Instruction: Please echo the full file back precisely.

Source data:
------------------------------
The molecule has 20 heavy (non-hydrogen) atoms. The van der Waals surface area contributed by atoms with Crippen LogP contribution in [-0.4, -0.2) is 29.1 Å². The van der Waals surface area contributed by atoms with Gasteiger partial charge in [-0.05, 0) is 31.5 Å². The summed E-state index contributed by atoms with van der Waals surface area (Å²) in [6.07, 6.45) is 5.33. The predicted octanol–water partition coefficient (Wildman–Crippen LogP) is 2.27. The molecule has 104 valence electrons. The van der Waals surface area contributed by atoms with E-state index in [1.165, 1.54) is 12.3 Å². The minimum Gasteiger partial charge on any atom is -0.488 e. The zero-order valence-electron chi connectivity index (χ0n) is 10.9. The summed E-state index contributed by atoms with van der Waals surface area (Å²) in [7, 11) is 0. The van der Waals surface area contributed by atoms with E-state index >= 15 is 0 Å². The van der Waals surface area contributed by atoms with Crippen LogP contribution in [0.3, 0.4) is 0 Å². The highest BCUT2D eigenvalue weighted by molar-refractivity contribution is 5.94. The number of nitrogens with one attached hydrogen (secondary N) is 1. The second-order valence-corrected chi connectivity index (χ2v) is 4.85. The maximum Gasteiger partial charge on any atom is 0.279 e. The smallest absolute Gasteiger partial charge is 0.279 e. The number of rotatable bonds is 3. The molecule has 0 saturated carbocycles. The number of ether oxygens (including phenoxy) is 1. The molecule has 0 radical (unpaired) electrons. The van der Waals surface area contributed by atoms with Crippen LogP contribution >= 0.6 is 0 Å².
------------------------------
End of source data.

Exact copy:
The molecule has 20 heavy (non-hydrogen) atoms. The van der Waals surface area contributed by atoms with Crippen LogP contribution in [-0.4, -0.2) is 29.1 Å². The van der Waals surface area contributed by atoms with Gasteiger partial charge in [-0.05, 0) is 31.5 Å². The summed E-state index contributed by atoms with van der Waals surface area (Å²) in [6.07, 6.45) is 5.33. The predicted octanol–water partition coefficient (Wildman–Crippen LogP) is 2.27. The molecule has 104 valence electrons. The van der Waals surface area contributed by atoms with E-state index in [1.165, 1.54) is 12.3 Å². The minimum Gasteiger partial charge on any atom is -0.488 e. The zero-order valence-electron chi connectivity index (χ0n) is 10.9. The summed E-state index contributed by atoms with van der Waals surface area (Å²) in [7, 11) is 0. The van der Waals surface area contributed by atoms with E-state index >= 15 is 0 Å². The van der Waals surface area contributed by atoms with Crippen LogP contribution in [0.3, 0.4) is 0 Å². The highest BCUT2D eigenvalue weighted by molar-refractivity contribution is 5.94. The number of nitrogens with one attached hydrogen (secondary N) is 1. The second-order valence-corrected chi connectivity index (χ2v) is 4.85. The maximum Gasteiger partial charge on any atom is 0.279 e. The smallest absolute Gasteiger partial charge is 0.279 e. The number of rotatable bonds is 3. The molecule has 0 saturated carbocycles. The number of ether oxygens (including phenoxy) is 1. The molecule has 0 radical (unpaired) electrons. The van der Waals surface area contributed by atoms with Crippen LogP contribution >= 0.6 is 0 Å².